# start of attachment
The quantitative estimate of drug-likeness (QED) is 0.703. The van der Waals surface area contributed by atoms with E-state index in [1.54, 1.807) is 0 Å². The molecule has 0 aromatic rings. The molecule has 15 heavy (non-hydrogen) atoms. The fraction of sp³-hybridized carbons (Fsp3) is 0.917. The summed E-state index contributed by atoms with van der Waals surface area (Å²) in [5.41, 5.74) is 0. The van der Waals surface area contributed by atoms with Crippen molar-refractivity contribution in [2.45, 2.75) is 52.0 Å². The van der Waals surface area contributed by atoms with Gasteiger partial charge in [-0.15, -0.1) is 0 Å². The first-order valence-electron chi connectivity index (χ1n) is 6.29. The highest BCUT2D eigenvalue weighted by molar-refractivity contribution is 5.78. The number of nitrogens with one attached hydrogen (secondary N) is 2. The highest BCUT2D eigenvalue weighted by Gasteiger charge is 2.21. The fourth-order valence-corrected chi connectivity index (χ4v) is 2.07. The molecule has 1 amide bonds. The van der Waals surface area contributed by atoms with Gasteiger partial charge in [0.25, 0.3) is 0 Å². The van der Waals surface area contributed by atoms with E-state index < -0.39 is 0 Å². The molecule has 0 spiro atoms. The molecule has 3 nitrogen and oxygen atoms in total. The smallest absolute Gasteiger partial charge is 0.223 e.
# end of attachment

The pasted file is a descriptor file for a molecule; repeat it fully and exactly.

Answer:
The quantitative estimate of drug-likeness (QED) is 0.703. The van der Waals surface area contributed by atoms with E-state index in [1.54, 1.807) is 0 Å². The molecule has 0 aromatic rings. The molecule has 15 heavy (non-hydrogen) atoms. The fraction of sp³-hybridized carbons (Fsp3) is 0.917. The summed E-state index contributed by atoms with van der Waals surface area (Å²) in [5.41, 5.74) is 0. The van der Waals surface area contributed by atoms with Crippen molar-refractivity contribution in [2.45, 2.75) is 52.0 Å². The van der Waals surface area contributed by atoms with Gasteiger partial charge in [-0.15, -0.1) is 0 Å². The first-order valence-electron chi connectivity index (χ1n) is 6.29. The highest BCUT2D eigenvalue weighted by molar-refractivity contribution is 5.78. The number of nitrogens with one attached hydrogen (secondary N) is 2. The highest BCUT2D eigenvalue weighted by Gasteiger charge is 2.21. The fourth-order valence-corrected chi connectivity index (χ4v) is 2.07. The molecule has 1 amide bonds. The van der Waals surface area contributed by atoms with Gasteiger partial charge in [0.25, 0.3) is 0 Å². The van der Waals surface area contributed by atoms with E-state index < -0.39 is 0 Å². The molecule has 0 spiro atoms. The molecule has 3 nitrogen and oxygen atoms in total. The smallest absolute Gasteiger partial charge is 0.223 e.